Since we’re clearing the air, I have to admit that I’ve also had meetings with Russians, both in the United States and in various locations around Russia. I hope this doesn’t hurt my bid for the next presidential election.

Reply to  Joz Jonlin
July 18, 2017 6:05 pm

“I hope this doesn’t hurt my bid for the next presidential election.”
It depends on whether you are a Democrat or a Republican. If you are a Democrat, no problem, if you are a Republican, you are going to jail for talking to Russians.

July 18, 2017 8:59 am

My grandparents came from Russia.
Does that make me a Russian-American?
Or American-Russian?
I have not colluded with any politician.
I wouldn’t want to be in the same room as a politician.

July 18, 2017 9:02 am

“California’s claim that its state’s greenhouse gas reduction program is vital to global efforts to address climate change is flawed because the emissions reductions are globally trivial”
Yes. Also no empirical evidence to relate warming to emissions.

john harmsworth
Reply to  chaamjamal
July 19, 2017 12:08 pm


July 18, 2017 9:53 am

Back in the late 70’s I made several business trips to hard core communist East European countries.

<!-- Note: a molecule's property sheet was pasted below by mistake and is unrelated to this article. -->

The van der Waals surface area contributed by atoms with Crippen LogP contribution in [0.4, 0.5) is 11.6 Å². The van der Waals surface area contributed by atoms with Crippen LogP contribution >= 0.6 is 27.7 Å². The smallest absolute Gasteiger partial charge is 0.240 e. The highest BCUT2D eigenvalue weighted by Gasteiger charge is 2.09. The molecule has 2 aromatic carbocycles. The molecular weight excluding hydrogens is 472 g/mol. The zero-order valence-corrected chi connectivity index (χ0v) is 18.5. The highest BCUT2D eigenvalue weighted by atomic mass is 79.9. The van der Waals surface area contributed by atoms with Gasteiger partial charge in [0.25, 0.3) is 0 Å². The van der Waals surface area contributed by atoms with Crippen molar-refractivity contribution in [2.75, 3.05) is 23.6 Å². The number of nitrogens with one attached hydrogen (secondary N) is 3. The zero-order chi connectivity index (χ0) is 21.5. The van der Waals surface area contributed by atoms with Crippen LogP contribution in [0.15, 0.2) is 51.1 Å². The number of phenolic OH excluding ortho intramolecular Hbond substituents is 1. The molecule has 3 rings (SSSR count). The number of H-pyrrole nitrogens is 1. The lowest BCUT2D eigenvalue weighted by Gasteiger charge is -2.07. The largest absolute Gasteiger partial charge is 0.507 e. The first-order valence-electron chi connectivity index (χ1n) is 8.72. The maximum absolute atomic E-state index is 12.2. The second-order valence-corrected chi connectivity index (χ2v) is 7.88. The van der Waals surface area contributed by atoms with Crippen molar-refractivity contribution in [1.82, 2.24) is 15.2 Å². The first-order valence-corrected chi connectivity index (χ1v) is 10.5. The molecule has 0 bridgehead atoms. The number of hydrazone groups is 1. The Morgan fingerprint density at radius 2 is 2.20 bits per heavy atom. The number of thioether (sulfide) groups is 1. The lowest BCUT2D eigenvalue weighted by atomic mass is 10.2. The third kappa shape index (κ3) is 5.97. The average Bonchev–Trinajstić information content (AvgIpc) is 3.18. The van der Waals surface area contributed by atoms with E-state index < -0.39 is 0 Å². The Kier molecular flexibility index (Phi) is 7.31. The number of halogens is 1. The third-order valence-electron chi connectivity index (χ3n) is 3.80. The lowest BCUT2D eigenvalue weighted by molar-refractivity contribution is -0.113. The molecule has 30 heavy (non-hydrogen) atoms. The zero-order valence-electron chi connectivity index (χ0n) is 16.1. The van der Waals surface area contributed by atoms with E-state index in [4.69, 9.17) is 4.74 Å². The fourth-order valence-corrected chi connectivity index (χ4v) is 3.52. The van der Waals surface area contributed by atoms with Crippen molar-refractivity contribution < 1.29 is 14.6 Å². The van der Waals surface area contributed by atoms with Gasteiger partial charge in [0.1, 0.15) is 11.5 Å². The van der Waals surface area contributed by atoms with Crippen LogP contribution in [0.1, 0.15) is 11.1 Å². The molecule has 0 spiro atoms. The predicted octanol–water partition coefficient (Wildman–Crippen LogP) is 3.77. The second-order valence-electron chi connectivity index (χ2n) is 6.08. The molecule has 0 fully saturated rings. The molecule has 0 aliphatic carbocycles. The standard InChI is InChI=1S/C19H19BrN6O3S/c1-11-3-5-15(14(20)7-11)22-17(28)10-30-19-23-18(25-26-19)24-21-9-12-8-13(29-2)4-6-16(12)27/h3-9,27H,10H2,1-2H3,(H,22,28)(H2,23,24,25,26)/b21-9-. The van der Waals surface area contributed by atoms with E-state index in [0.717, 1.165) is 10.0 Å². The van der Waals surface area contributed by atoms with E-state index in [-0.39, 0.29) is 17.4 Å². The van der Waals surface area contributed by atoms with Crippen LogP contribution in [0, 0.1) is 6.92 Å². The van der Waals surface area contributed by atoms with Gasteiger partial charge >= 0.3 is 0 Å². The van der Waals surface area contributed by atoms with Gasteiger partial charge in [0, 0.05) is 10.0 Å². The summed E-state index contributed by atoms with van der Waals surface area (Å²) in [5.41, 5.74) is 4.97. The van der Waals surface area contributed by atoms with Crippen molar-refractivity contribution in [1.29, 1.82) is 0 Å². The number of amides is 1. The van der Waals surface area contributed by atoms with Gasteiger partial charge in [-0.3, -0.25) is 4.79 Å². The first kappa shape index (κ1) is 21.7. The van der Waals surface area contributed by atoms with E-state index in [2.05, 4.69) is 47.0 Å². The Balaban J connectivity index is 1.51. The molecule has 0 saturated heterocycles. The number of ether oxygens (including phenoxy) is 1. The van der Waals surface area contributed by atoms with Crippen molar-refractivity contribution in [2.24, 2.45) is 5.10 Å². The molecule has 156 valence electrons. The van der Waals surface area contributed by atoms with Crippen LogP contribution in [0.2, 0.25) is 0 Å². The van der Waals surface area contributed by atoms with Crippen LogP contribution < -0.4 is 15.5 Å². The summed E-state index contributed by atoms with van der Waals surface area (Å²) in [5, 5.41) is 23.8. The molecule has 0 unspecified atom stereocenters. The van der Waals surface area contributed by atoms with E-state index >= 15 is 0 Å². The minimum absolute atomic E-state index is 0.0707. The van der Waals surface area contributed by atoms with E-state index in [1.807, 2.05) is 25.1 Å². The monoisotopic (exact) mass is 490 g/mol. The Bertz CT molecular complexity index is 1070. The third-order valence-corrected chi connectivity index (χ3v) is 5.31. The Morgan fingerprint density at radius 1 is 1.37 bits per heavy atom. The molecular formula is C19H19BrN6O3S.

Excitingly, on my first day I was followed by a series of shady characters and during the evening a spy was watching me from an appropriately private table in the restaurant.
Alas! They obviously quickly realised my supreme unimportance as by the next day all surveillance had stopped…

Reply to  climatereason
July 20, 2017 7:33 am

Back then when I was visiting Moscow my colleague and I discussed changing our flight reservation home, this took place in my hotel room. Having decided to do so we went down to the travel office on the mezzanine floor of the hotel, as we walked across to the desk the clerk said “you want to change your reservation, right?”
I recall the observation at restaurants too, as well as phone calls being listened to.

Clyde Spencer
July 18, 2017 9:56 am